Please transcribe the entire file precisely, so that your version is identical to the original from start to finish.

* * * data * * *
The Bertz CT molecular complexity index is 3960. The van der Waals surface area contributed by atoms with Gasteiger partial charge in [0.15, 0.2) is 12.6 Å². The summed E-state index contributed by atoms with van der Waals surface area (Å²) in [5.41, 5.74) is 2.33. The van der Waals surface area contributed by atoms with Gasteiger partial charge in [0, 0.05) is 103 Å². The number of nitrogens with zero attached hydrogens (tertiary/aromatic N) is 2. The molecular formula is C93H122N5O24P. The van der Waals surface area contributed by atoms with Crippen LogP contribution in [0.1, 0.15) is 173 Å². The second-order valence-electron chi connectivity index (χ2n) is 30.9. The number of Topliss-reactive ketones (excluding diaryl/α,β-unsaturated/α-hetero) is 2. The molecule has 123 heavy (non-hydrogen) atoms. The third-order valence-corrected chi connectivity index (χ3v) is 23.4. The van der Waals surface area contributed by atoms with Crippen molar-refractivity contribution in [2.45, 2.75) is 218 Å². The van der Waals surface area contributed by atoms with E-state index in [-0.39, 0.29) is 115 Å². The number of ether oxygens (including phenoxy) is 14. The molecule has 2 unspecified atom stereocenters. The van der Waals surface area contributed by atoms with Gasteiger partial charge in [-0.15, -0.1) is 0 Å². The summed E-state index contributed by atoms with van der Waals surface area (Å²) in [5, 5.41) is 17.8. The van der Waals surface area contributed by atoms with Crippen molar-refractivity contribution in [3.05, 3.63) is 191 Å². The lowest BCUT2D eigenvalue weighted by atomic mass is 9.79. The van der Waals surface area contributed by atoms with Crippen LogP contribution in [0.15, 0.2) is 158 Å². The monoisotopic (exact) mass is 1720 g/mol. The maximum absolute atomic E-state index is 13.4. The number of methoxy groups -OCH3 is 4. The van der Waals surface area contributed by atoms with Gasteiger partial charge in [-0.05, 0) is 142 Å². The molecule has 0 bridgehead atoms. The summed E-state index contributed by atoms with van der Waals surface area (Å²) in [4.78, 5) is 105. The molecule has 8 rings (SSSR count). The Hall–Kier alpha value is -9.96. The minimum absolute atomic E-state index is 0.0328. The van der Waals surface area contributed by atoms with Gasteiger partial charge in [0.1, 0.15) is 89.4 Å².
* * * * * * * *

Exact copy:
The Bertz CT molecular complexity index is 3960. The van der Waals surface area contributed by atoms with Gasteiger partial charge in [0.15, 0.2) is 12.6 Å². The summed E-state index contributed by atoms with van der Waals surface area (Å²) in [5.41, 5.74) is 2.33. The van der Waals surface area contributed by atoms with Gasteiger partial charge in [0, 0.05) is 103 Å². The number of nitrogens with zero attached hydrogens (tertiary/aromatic N) is 2. The molecular formula is C93H122N5O24P. The van der Waals surface area contributed by atoms with Crippen LogP contribution in [0.1, 0.15) is 173 Å². The second-order valence-electron chi connectivity index (χ2n) is 30.9. The number of Topliss-reactive ketones (excluding diaryl/α,β-unsaturated/α-hetero) is 2. The molecule has 123 heavy (non-hydrogen) atoms. The third-order valence-corrected chi connectivity index (χ3v) is 23.4. The van der Waals surface area contributed by atoms with Crippen molar-refractivity contribution in [2.45, 2.75) is 218 Å². The van der Waals surface area contributed by atoms with E-state index in [-0.39, 0.29) is 115 Å². The number of ether oxygens (including phenoxy) is 14. The molecule has 2 unspecified atom stereocenters. The van der Waals surface area contributed by atoms with Gasteiger partial charge in [-0.15, -0.1) is 0 Å². The summed E-state index contributed by atoms with van der Waals surface area (Å²) in [5, 5.41) is 17.8. The van der Waals surface area contributed by atoms with Crippen molar-refractivity contribution in [3.05, 3.63) is 191 Å². The lowest BCUT2D eigenvalue weighted by atomic mass is 9.79. The van der Waals surface area contributed by atoms with Crippen LogP contribution in [0.15, 0.2) is 158 Å². The monoisotopic (exact) mass is 1720 g/mol. The maximum absolute atomic E-state index is 13.4. The number of methoxy groups -OCH3 is 4. The van der Waals surface area contributed by atoms with Gasteiger partial charge in [-0.05, 0) is 142 Å². The molecule has 0 bridgehead atoms. The summed E-state index contributed by atoms with van der Waals surface area (Å²) in [4.78, 5) is 105. The molecule has 8 rings (SSSR count). The Hall–Kier alpha value is -9.96. The minimum absolute atomic E-state index is 0.0328. The van der Waals surface area contributed by atoms with Gasteiger partial charge in [0.1, 0.15) is 89.4 Å².